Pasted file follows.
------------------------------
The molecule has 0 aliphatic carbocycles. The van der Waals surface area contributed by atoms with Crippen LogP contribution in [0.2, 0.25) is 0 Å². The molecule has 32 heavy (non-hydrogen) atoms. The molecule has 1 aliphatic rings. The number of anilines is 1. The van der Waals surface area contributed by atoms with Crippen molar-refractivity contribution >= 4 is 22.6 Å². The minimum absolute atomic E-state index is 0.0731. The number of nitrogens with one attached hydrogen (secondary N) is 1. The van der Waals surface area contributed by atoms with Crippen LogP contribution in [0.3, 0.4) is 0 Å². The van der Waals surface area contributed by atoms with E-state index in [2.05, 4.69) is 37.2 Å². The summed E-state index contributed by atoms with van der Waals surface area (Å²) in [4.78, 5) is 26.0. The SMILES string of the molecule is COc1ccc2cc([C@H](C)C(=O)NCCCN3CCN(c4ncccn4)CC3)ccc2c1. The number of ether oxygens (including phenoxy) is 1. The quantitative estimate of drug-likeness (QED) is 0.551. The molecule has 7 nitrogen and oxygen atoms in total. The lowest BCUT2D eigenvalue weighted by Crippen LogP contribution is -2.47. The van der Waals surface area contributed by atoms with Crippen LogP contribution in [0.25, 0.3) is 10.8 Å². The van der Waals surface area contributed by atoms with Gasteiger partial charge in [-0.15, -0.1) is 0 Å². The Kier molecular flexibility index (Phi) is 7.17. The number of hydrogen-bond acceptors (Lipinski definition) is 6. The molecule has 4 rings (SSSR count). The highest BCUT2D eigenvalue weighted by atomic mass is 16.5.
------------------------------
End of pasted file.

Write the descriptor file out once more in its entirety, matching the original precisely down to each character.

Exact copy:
The molecule has 0 aliphatic carbocycles. The van der Waals surface area contributed by atoms with Crippen LogP contribution in [0.2, 0.25) is 0 Å². The molecule has 32 heavy (non-hydrogen) atoms. The molecule has 1 aliphatic rings. The number of anilines is 1. The van der Waals surface area contributed by atoms with Crippen molar-refractivity contribution >= 4 is 22.6 Å². The minimum absolute atomic E-state index is 0.0731. The number of nitrogens with one attached hydrogen (secondary N) is 1. The van der Waals surface area contributed by atoms with Crippen LogP contribution in [0.3, 0.4) is 0 Å². The van der Waals surface area contributed by atoms with E-state index in [2.05, 4.69) is 37.2 Å². The summed E-state index contributed by atoms with van der Waals surface area (Å²) in [4.78, 5) is 26.0. The SMILES string of the molecule is COc1ccc2cc([C@H](C)C(=O)NCCCN3CCN(c4ncccn4)CC3)ccc2c1. The number of ether oxygens (including phenoxy) is 1. The quantitative estimate of drug-likeness (QED) is 0.551. The molecule has 7 nitrogen and oxygen atoms in total. The lowest BCUT2D eigenvalue weighted by Crippen LogP contribution is -2.47. The van der Waals surface area contributed by atoms with Crippen LogP contribution in [0.25, 0.3) is 10.8 Å². The van der Waals surface area contributed by atoms with Gasteiger partial charge in [-0.15, -0.1) is 0 Å². The Kier molecular flexibility index (Phi) is 7.17. The number of hydrogen-bond acceptors (Lipinski definition) is 6. The molecule has 4 rings (SSSR count). The highest BCUT2D eigenvalue weighted by atomic mass is 16.5.